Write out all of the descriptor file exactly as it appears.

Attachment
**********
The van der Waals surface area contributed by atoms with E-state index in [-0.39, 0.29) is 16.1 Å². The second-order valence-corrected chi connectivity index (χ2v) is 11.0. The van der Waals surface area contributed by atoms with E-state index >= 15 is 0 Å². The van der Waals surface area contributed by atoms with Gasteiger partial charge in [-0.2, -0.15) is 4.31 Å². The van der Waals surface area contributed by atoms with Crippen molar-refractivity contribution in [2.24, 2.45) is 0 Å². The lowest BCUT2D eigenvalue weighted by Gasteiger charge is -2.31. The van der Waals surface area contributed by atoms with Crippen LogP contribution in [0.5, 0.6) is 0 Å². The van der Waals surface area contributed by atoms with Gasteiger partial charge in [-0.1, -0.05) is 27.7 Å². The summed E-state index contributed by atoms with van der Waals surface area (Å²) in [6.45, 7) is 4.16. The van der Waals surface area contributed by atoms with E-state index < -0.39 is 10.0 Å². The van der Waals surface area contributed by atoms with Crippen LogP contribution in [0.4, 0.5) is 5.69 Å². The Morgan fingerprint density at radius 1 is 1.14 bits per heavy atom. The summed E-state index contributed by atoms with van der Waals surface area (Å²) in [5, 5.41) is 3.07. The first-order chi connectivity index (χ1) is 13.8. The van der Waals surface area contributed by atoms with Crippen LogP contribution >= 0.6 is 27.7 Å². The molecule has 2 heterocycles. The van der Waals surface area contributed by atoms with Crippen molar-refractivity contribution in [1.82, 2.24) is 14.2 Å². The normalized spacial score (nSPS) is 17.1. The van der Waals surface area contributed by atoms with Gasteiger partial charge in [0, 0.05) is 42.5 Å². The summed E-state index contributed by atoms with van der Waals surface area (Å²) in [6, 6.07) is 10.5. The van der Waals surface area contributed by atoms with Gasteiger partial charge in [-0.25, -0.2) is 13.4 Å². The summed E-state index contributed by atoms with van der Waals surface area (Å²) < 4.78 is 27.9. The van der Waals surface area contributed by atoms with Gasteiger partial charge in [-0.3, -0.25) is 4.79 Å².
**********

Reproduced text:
The van der Waals surface area contributed by atoms with E-state index in [-0.39, 0.29) is 16.1 Å². The second-order valence-corrected chi connectivity index (χ2v) is 11.0. The van der Waals surface area contributed by atoms with E-state index >= 15 is 0 Å². The van der Waals surface area contributed by atoms with Gasteiger partial charge in [-0.2, -0.15) is 4.31 Å². The van der Waals surface area contributed by atoms with Crippen molar-refractivity contribution in [2.24, 2.45) is 0 Å². The lowest BCUT2D eigenvalue weighted by Gasteiger charge is -2.31. The van der Waals surface area contributed by atoms with Crippen LogP contribution in [0.5, 0.6) is 0 Å². The van der Waals surface area contributed by atoms with Gasteiger partial charge in [-0.1, -0.05) is 27.7 Å². The summed E-state index contributed by atoms with van der Waals surface area (Å²) in [6.45, 7) is 4.16. The van der Waals surface area contributed by atoms with E-state index < -0.39 is 10.0 Å². The van der Waals surface area contributed by atoms with Crippen LogP contribution in [0.4, 0.5) is 5.69 Å². The Morgan fingerprint density at radius 1 is 1.14 bits per heavy atom. The summed E-state index contributed by atoms with van der Waals surface area (Å²) in [5, 5.41) is 3.07. The first-order chi connectivity index (χ1) is 13.8. The van der Waals surface area contributed by atoms with Crippen LogP contribution >= 0.6 is 27.7 Å². The molecule has 2 heterocycles. The van der Waals surface area contributed by atoms with Crippen molar-refractivity contribution in [1.82, 2.24) is 14.2 Å². The normalized spacial score (nSPS) is 17.1. The van der Waals surface area contributed by atoms with Gasteiger partial charge in [0, 0.05) is 42.5 Å². The summed E-state index contributed by atoms with van der Waals surface area (Å²) in [6, 6.07) is 10.5. The van der Waals surface area contributed by atoms with Gasteiger partial charge in [-0.25, -0.2) is 13.4 Å². The summed E-state index contributed by atoms with van der Waals surface area (Å²) < 4.78 is 27.9. The van der Waals surface area contributed by atoms with Gasteiger partial charge in [-0.3, -0.25) is 4.79 Å².